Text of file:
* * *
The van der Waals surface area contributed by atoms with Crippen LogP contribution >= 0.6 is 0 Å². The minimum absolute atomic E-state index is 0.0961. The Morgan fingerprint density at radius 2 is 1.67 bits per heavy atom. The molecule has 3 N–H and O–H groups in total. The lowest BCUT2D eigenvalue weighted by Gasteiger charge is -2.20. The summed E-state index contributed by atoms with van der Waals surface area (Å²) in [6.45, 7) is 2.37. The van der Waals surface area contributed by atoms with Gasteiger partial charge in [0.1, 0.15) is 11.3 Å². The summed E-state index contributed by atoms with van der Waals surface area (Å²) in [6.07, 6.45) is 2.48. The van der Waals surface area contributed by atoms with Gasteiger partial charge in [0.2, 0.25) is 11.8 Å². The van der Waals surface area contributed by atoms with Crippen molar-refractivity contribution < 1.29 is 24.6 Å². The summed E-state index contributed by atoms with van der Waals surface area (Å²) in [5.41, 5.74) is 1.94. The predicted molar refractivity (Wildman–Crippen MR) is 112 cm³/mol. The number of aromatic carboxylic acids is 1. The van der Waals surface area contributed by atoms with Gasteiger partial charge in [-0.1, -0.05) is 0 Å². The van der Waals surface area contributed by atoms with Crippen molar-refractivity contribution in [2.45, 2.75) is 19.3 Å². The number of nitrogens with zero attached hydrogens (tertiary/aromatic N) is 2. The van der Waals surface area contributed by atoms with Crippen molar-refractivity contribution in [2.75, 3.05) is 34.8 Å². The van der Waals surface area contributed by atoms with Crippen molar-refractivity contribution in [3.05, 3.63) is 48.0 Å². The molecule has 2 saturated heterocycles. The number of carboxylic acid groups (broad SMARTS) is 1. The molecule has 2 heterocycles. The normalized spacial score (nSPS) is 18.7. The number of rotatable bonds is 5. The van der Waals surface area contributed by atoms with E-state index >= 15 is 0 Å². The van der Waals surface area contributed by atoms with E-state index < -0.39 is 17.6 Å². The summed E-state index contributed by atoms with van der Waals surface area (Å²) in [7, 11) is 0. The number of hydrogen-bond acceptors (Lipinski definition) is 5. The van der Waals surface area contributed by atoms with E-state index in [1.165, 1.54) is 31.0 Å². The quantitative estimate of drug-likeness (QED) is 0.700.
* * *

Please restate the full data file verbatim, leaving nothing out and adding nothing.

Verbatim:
The van der Waals surface area contributed by atoms with Crippen LogP contribution >= 0.6 is 0 Å². The minimum absolute atomic E-state index is 0.0961. The Morgan fingerprint density at radius 2 is 1.67 bits per heavy atom. The molecule has 3 N–H and O–H groups in total. The lowest BCUT2D eigenvalue weighted by Gasteiger charge is -2.20. The summed E-state index contributed by atoms with van der Waals surface area (Å²) in [6.45, 7) is 2.37. The van der Waals surface area contributed by atoms with Gasteiger partial charge in [0.1, 0.15) is 11.3 Å². The summed E-state index contributed by atoms with van der Waals surface area (Å²) in [6.07, 6.45) is 2.48. The van der Waals surface area contributed by atoms with Gasteiger partial charge in [0.2, 0.25) is 11.8 Å². The van der Waals surface area contributed by atoms with Crippen molar-refractivity contribution < 1.29 is 24.6 Å². The summed E-state index contributed by atoms with van der Waals surface area (Å²) in [5.41, 5.74) is 1.94. The predicted molar refractivity (Wildman–Crippen MR) is 112 cm³/mol. The number of aromatic carboxylic acids is 1. The van der Waals surface area contributed by atoms with Gasteiger partial charge in [-0.1, -0.05) is 0 Å². The van der Waals surface area contributed by atoms with Crippen molar-refractivity contribution in [2.45, 2.75) is 19.3 Å². The number of nitrogens with zero attached hydrogens (tertiary/aromatic N) is 2. The van der Waals surface area contributed by atoms with Crippen molar-refractivity contribution in [2.75, 3.05) is 34.8 Å². The van der Waals surface area contributed by atoms with Crippen molar-refractivity contribution in [3.05, 3.63) is 48.0 Å². The molecule has 2 saturated heterocycles. The number of carboxylic acid groups (broad SMARTS) is 1. The molecule has 2 heterocycles. The normalized spacial score (nSPS) is 18.7. The number of rotatable bonds is 5. The van der Waals surface area contributed by atoms with E-state index >= 15 is 0 Å². The van der Waals surface area contributed by atoms with E-state index < -0.39 is 17.6 Å². The summed E-state index contributed by atoms with van der Waals surface area (Å²) in [7, 11) is 0. The number of hydrogen-bond acceptors (Lipinski definition) is 5. The van der Waals surface area contributed by atoms with E-state index in [1.165, 1.54) is 31.0 Å². The quantitative estimate of drug-likeness (QED) is 0.700.